6. Lev 20:13 clearly states if a man lays with another man its detestable or an abomination. God is the same yesterday today and tomorrow. God does not change because humanities views changes. Where do people then draw that moral line? If homosexuality is OK then what about beastiality what about pedophilia? If a person claims to be born with that preference then should we not also accept them and say that they were born that way as well and their lifestyle? People say that homosexuals can’t change but I believe the Bible says that with God all things are possible. So if you say God can’t change their preferences than you’ve put a box around God. Are you really big enough to put a box around God the Creator of the heavens and the earth? If Jesus was standing beside you today and asked you what you thought about homosexuality and you told him that you thought it was okay Jesus would probably look at you and say your thoughts are not my thoughts because I am the same yesterday today and tomorrow.


    1. Steve, I’m afraid you may have missed the point of the article here. While we may have deeply held religious beliefs about homosexuality, the way that we are sharing them is driving others to hurt themselves. We often close ourselves off from listening to other people’s experiences, and even if we do not approve of their choices, we cannot love them if we do not understand them.

      As to your concerns, here is my experience as a gay Christian. Hopefully it will help you understand why this is such a difficult issue. When I came to realize that I was gay, my first reaction was to try to change, to become straight. I prayed, met with ecclesiastical leaders, and visited therapists. But after many years, God still hadn’t made me straight. I think that you are right that an omnipotent God surely CAN make me straight, but since he hasn’t, I must assume that he has chosen not to for some reason which I do not know.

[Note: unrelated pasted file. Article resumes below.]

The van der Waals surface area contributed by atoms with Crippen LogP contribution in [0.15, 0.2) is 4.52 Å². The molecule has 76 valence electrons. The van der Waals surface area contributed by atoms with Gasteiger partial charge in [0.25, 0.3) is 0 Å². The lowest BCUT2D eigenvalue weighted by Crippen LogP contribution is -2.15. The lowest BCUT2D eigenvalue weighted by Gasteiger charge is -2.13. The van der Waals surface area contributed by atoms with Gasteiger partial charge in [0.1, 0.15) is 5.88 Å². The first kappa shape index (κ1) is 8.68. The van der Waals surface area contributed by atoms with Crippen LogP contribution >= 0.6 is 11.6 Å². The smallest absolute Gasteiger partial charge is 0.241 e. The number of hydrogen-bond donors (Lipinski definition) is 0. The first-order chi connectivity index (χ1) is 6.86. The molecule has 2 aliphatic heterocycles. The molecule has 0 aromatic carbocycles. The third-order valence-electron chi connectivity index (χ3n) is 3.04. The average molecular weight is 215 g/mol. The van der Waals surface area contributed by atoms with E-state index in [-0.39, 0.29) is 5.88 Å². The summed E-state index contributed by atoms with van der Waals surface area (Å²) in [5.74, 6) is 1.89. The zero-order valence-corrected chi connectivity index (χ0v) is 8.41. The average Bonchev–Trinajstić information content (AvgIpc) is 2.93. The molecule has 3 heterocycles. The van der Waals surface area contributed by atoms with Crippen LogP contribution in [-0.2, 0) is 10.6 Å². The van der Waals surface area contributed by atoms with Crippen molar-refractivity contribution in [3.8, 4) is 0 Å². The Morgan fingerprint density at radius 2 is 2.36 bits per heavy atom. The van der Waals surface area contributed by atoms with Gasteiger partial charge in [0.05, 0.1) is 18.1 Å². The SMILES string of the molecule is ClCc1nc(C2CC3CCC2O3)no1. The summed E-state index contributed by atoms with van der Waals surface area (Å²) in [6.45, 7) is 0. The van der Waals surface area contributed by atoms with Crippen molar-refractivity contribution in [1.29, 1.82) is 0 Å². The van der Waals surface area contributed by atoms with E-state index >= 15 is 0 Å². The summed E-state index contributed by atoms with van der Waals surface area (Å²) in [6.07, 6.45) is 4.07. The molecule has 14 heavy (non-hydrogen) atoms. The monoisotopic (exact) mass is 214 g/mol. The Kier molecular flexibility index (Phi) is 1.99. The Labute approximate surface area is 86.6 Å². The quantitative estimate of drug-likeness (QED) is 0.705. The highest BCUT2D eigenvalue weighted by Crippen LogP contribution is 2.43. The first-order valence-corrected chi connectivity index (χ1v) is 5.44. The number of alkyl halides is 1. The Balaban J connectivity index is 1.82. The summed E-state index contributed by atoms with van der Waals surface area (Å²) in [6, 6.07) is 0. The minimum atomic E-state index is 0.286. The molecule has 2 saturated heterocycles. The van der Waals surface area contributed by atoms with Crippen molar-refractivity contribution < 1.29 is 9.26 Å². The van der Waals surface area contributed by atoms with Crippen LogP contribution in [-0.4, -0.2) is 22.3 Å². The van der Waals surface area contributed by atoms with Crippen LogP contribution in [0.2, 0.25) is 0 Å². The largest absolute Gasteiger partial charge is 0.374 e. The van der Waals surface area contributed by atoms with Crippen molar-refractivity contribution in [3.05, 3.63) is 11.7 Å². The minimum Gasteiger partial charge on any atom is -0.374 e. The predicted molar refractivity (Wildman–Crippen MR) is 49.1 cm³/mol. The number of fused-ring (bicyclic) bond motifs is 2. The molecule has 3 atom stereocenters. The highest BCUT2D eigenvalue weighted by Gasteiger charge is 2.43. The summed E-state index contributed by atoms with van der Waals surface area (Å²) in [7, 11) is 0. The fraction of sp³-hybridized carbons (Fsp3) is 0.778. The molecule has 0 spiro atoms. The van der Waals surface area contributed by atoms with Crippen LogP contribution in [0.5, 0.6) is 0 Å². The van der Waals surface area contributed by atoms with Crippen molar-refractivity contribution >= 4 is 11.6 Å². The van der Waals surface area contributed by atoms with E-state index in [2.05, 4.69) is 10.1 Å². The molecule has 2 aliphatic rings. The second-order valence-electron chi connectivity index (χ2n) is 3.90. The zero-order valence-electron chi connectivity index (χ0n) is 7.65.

I would love to meet with Jesus in person, because I could finally have my questions answered. I would ask why he made so many prohibitions against homosexuality and desires us to have families, but then allowed me to have intense desires to start a family with another man instead of a woman. I would ask why he hasn’t changed my sexual orientation. I would ask what I am to do with my life when every option seems to be the wrong one in some way (Should I marry a woman I don’t love, remain single and frustrate the familial plan of happiness, or marry another man and lose my connection with the Church?)

      In the end, we don’t have all the answers, so our job is just to love everyone. It’s not a question of accepting sin, it’s about accepting people. We’re all sinners, but this sin is being singled out as one that we should especially hate. My hope is that we can love people no matter what they choose, since our hatred doesn’t make them change their mind, but instead only inflicts more harm and drives them further away from Christ. We can welcome queer people into our lives and into our churches, even if they cannot participate in all of the church’s ordinances. It’s about love conquering shame and hurt and hate. Isn’t that something we can all get behind?

      Liked by 1 person